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www.expresscomputeronline.com WEEKLY INSIGHT FOR TECHNOLOGY PROFESSIONALS
02 November 2009  
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Home - Technology - Article

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RFID-based enterprise intelligence

SixthSense is a platform for RFID-based enterprise intelligence that combines RFID events with information from other enterprise systems and sensors to automatically make inferences about people, objects, workspaces, and their interactions, writes Nivedan Prakash

We all are aware of the benefits that can be leveraged out of Radio Frequency Identification (RFID) technology. RFID is basically an electronic tagging technology that allows the detection and tracking of tags and consequently the objects that they are affixed to. This ability to do remote detection and tracking coupled with the low cost of passive tags has led to the widespread adoption of RFID in supply chains worldwide.

Microsoft Research India has come up with a technology called SixthSense, which is a platform for RFID-based enterprise intelligence systems. The vision behind this is the workplace or home of the future where computing is extended to encompass non-computing entities such as people, objects, and spaces to enable rich user experiences.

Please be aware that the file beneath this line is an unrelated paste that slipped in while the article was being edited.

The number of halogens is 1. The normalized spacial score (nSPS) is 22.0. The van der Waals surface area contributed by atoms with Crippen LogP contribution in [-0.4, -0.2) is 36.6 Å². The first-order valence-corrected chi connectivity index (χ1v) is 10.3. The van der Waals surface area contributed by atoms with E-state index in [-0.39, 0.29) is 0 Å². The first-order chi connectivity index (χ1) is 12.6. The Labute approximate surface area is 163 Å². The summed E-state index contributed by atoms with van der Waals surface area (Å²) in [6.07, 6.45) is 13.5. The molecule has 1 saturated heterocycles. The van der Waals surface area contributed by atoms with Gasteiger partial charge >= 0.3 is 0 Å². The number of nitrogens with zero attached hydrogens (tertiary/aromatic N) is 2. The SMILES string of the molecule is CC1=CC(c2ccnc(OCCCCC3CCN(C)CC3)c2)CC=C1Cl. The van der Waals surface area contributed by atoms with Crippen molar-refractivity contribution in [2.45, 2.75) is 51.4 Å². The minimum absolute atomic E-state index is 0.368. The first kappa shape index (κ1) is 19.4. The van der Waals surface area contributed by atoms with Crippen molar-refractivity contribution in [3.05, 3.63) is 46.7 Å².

The technology comprises inexpensive tags that are attached to objects and readers that are able to read these tags from some distance. In SixthSense, the researchers have extended the domain of RFID to settings, such as the workplace, where there is rich interaction amongst people and between people and objects.

SixthSense has been designed and developed by Venkat Padmanabhan, Principal Researcher - Mobility, Networks and Systems Group, Microsoft Research India and Lenin Ravindranath, formerly an Assistant Researcher in the same group.

Padmanabhan said, “The idea of SixthSense is to use RFID technology in conjunction with a bunch of other enterprise systems such as the calendar system or online presence that can track user activity. Here, we consider an enterprise setting of the future where people (or rather their employee badges) and their personal objects such as books, laptops, and mobile phones are tagged with cheap, passive RFID tags, and there is good coverage of RFID readers in the workplace.”